For the next 80 years, a new sea level rise of 224 mm (17 3/4 inches).
    Station ID: 180
    Latitude: 39.355
    Longitude: -74.418333
    GLOSS ID: 220
    Coastline code: 960
    Station code: 91
    Country: UNITED STATES
    Time span of data: 1911 – 2020
    Completeness (%): 93
    Date of last update: 02 Feb 2021

    • Not being picky but 17.75 is a bit much. That is, 224mm is only shy of about 9″ rise over 80 yrs @ 2.8mm / year

  8. It sounds like New Jersey is considering adopting a 130 year plan, based on the best judgment of today’s ruling politicians. That’s audacious! Chairman Mao and Lenin were not that bold. There is zero chance that anyone can plan for climate change on that scale, but also no doubt that there are politicians willing to try. Coastal property owners in New Jersey should plan to move soon.

    • David Wojick

      They cannot sell, so cannot move. The government is rendering their properties worthless, or less than worthless. On the other hand, fine beachfront properties cheap. What’s not to like?

      Sickenly funny.

  9. These papers add to the discussion of nuisance flooding which has been highlighted in the media over the last few years. Alterations on the coast have altered tidal ranges.
    “While sea-level rise is the main driver for the observed increase in NF events in the United States, we show here that secular changes in tides also contribute. An analysis of 40 tidal gauge records from U.S. coasts finds that, at 18 locations, NF increased due to tidal amplification, while decreases in tidal range suppressed NF at 11 locations. Estuaries show the largest changes in NF attributable to tide changes, and these can often be traced to anthropogenic alterations.”

    A new paper.

    https://advances.sciencemag.org/content/7/10/eabe2412?utm_campaign=toc_advances_2021-03-05&et_rid=267930073&et_cid=3689529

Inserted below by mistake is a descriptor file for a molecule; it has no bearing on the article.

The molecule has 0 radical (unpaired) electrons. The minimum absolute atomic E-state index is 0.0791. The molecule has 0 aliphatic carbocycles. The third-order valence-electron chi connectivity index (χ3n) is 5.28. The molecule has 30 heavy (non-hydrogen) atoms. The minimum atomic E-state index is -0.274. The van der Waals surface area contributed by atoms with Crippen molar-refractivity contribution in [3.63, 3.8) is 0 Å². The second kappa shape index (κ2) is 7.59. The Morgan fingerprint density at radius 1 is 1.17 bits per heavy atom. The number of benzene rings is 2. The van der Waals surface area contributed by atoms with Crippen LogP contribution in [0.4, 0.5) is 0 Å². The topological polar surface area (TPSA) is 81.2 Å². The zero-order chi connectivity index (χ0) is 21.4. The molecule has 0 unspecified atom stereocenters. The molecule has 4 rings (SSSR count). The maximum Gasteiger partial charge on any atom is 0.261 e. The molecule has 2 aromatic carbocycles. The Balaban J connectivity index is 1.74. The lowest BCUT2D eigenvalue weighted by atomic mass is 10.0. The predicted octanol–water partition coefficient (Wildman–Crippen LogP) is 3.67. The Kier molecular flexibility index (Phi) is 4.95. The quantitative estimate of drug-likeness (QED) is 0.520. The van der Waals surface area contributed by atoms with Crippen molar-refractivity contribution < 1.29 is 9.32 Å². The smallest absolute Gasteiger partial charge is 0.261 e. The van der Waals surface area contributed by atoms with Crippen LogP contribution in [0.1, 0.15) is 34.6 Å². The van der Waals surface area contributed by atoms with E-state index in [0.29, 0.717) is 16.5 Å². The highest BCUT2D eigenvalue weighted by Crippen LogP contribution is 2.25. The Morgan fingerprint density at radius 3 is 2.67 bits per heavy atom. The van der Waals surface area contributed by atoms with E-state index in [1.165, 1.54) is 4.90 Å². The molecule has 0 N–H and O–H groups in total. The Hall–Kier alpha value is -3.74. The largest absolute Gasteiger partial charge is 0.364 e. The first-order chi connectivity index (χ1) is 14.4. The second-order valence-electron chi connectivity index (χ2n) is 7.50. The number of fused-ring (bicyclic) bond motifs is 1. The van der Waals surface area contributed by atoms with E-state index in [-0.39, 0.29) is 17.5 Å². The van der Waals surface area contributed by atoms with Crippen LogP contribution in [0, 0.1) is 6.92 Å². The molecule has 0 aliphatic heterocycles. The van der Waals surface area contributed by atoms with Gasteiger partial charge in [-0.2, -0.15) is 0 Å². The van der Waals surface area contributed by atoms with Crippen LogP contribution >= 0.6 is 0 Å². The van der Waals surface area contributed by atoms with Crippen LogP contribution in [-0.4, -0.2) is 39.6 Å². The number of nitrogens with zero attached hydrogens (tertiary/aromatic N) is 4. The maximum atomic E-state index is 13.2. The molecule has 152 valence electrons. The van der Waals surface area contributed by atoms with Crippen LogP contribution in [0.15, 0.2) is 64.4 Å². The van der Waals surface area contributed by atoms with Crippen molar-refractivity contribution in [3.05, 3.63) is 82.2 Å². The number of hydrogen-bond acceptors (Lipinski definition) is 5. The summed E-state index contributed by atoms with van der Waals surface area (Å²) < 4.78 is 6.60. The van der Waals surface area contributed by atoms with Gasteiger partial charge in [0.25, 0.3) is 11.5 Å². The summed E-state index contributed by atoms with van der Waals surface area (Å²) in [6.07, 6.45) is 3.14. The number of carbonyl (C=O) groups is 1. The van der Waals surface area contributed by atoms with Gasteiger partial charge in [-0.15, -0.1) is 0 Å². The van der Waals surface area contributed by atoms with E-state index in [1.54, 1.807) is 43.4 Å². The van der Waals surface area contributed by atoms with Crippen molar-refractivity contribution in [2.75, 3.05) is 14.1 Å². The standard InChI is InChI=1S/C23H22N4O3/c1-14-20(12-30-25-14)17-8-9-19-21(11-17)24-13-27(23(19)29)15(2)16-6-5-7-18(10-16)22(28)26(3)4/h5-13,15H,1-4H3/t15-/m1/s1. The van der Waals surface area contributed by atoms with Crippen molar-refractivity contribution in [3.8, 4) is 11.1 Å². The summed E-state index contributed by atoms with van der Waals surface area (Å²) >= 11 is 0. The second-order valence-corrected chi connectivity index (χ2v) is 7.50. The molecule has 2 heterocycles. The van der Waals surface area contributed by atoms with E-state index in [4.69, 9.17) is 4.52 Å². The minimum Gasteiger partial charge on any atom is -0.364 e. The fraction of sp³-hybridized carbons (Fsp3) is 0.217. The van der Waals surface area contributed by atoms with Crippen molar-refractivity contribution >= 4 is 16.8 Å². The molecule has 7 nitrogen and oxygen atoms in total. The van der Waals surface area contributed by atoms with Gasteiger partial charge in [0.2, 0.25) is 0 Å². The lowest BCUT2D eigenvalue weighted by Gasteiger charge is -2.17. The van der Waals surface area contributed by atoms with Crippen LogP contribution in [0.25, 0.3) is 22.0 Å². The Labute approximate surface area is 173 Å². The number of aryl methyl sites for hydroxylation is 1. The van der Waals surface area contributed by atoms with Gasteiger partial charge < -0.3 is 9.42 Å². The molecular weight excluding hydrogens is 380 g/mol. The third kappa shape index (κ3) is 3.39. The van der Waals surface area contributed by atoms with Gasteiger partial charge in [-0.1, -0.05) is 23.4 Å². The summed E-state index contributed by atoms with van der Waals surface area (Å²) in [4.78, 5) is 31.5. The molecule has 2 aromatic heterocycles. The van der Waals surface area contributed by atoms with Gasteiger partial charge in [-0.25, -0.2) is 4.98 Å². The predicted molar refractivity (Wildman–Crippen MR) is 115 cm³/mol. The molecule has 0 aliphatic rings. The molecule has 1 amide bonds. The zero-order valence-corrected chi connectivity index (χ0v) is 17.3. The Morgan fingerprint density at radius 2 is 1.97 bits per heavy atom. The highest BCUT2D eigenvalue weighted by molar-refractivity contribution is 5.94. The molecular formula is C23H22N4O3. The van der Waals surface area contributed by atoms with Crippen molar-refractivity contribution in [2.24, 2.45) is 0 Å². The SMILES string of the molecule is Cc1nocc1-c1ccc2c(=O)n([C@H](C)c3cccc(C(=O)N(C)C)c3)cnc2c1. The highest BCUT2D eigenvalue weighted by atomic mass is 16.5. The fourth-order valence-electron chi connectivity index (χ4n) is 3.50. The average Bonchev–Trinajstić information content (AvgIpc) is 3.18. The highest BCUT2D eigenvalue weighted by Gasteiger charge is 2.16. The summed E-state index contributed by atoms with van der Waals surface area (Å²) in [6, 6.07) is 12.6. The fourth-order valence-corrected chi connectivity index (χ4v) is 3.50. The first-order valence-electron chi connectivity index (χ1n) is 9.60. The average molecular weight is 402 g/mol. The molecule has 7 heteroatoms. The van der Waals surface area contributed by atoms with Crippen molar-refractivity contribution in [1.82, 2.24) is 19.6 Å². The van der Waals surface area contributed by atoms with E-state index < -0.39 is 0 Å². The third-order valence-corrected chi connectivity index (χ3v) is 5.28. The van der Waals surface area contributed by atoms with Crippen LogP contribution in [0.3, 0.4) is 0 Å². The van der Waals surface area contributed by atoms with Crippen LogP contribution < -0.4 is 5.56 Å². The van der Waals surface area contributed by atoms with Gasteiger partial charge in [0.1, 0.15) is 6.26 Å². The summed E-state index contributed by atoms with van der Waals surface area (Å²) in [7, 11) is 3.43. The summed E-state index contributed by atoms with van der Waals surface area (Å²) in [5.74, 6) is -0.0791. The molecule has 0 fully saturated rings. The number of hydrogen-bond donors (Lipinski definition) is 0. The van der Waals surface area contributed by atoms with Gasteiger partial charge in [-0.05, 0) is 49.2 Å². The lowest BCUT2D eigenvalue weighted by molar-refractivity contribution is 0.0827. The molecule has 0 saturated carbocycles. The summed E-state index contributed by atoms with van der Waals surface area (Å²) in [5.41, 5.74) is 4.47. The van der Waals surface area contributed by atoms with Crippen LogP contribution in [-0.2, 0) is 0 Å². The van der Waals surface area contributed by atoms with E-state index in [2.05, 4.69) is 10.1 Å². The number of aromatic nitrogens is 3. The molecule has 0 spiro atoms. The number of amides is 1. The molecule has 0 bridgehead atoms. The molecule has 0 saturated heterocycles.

Another new paper
    “Anthropogenic modifications of estuarine morphology such as navigational channels have changed tidal dynamics in many estuaries. The implications of deepening may include shifts in tidal range, sediment transport, pollutant dispersal, and changes in flood risk, among others. “

    https://agupubs.onlinelibrary.wiley.com/doi/abs/10.1029/2020JC016256

  10. For What It’s Worth, it’s crucial that the science gets settled once and for all. New physics gravitational forcing predicts a steady increase of tidal range, contributing to nuisance flooding.

    • I’ve wondered about your science from time to time, but, Lennon on the other post and now Buffalo Springfield? I certainly can’t quibble with your music. On a day when I could barely swing a club when I tried for the first time in months, it’s good to feel young again. Thanks.

  11. Wilmington, NC has been the subject of many articles about nuisance flooding and threats of storm surges. This paper investigated the effects of channel deepening.

    “In this study we investigate the hypothesis that increasing channel depth in estuaries can amplify both tides and storm surge by developing an idealized numerical model representing the 1888, 1975, and 2015 bathymetric conditions of the Cape Fear River Estuary, NC. Archival tide gauge data recovered from the U.S. National Archives indicates that mean tidal range in Wilmington has doubled to 1.55 m since the 1880s, with a much smaller increase of 0.07 m observed near the ocean boundary. These tidal changes are reproduced by simulating channel depths of 7 m (1888 condition) and 15.5 m (modern condition). Similarly, model sensitivity studies using idealized, parametric tropical cyclones suggest that the storm surge in the worst‐case, CAT‐5 event may have increased from 3.8 ± 0.25 m to 5.6 ± 0.6 m since the nineteenth century. The amplification in both tides and storm surge is influenced by reduced hydraulic drag caused by greater mean depths.”

    https://agupubs.onlinelibrary.wiley.com/doi/full/10.1002/2016GL069494

  12. NJ will view it as in their interest — whether Democrat-Socialists are in power or not — to finger human activity (AGW) as the cause for demanding the need that others pay for various environmental costs and infrastructure improvements like federal tax dollars being used to build walls and dredge harbors, by linking natural and predictable damages to the hoax and scare tactics of AGW alarmism.

  13. We have an excellent sea-level record of 110 years in Atlantic City. It shows no acceleration in the rate of sea-level rise. None. Zero. Despite rising temperatures and rising CO2 levels, no acceleration.

    Now, the current rate of rise there is 1.4 feet over 100 years. But despite that, their claim is that there is a 50-50 chance that with “medium CO2 emissions” the sea level will rise about a meter, 3.3 feet, from 2000 to 2100 … really?

    We’re a fifth of the way there already, and the rise has been 8.28 mm. That leaves 992 mm of rise that has to happen in ~80 years. The average rate of rise would then have to be 12.4 mm/year. And for that to happen, if the acceleration is linear, the sea level in the year 2100 would have to be 20.7 mm/year … yeah, that’s totally legit.